• Consulting a specialist. If a person has not had exercises for a long time and is concerned about the effects, it is prudent to seek a doctor’s opinion and train with a personal coach.
  • Make exercise a social activity. To remain motivated, one can make exercise a social activity. Exercising with others will form healthy relationships and a sense of belonging to a community, which benefits a person with depression.
Exercise and depression

Other Natural Remedies for Mental Health Treatment

Aside from medications, psychotherapy and natural remedies may help treat mental health illnesses such as major depression.

Cognitive behavioral therapy (CBT) is the most common option chosen to treat depression, especially mild or moderate. This therapy helps to restructure unhealthy thought patterns that ignite negative emotions and behavior. The patient acquires coping skills that enhance a positive mindset.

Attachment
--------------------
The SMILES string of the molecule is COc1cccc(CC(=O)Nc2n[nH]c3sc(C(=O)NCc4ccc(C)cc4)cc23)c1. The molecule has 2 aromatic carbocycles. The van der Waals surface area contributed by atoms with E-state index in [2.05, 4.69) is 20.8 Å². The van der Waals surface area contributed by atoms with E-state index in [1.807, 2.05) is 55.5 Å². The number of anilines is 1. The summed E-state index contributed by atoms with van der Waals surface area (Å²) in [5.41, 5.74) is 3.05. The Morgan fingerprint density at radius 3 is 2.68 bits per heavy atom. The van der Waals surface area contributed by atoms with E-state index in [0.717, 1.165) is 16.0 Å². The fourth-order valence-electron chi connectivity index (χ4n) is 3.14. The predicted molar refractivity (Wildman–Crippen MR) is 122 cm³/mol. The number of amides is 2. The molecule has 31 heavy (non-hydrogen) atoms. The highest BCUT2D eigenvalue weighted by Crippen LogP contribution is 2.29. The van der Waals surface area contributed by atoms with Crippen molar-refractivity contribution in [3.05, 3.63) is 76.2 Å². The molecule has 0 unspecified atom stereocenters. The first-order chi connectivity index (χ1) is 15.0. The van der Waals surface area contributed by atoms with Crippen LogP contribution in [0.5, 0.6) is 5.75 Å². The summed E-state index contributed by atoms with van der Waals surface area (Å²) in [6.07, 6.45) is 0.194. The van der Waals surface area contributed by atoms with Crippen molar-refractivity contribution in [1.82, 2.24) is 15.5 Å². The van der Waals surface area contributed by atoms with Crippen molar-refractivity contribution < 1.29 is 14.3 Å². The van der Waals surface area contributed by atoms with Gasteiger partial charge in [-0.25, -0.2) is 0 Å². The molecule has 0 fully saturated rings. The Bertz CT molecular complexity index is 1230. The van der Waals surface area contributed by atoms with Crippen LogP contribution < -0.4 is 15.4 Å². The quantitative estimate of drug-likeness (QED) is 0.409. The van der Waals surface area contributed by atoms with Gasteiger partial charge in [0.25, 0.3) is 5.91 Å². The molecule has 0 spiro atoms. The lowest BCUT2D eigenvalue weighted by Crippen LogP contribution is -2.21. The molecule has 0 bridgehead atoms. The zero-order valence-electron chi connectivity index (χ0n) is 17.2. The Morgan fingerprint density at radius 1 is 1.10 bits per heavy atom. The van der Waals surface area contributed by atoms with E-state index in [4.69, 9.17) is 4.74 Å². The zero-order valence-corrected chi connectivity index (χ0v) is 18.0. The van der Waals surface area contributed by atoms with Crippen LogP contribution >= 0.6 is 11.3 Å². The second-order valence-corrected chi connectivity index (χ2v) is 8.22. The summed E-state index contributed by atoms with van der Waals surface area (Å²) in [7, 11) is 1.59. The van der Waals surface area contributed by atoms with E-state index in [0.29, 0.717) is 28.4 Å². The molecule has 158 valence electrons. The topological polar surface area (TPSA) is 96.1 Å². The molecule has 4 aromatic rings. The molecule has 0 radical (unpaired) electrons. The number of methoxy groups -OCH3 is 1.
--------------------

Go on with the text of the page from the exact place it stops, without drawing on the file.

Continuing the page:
In addition, the following techniques can be used:

  • Gratitude writing. One can practice gratitude writing by journaling, focusing on thankful thoughts, or writing notes to re-experience positive occurrences. One can also re-read gratitude notes to re-experience happy circumstances.
  • Supplements and nutrients. Vitamins B9 and B12 are vital minerals for a healthy nervous system and natural antidepressants. The vitamins produce serotonin, dopamine, and norepinephrine — these neurotransmitters regulate behavioral, cognitive, and emotional patterns. A nutritious [8*] diet rich in these nutrients can promote mental health.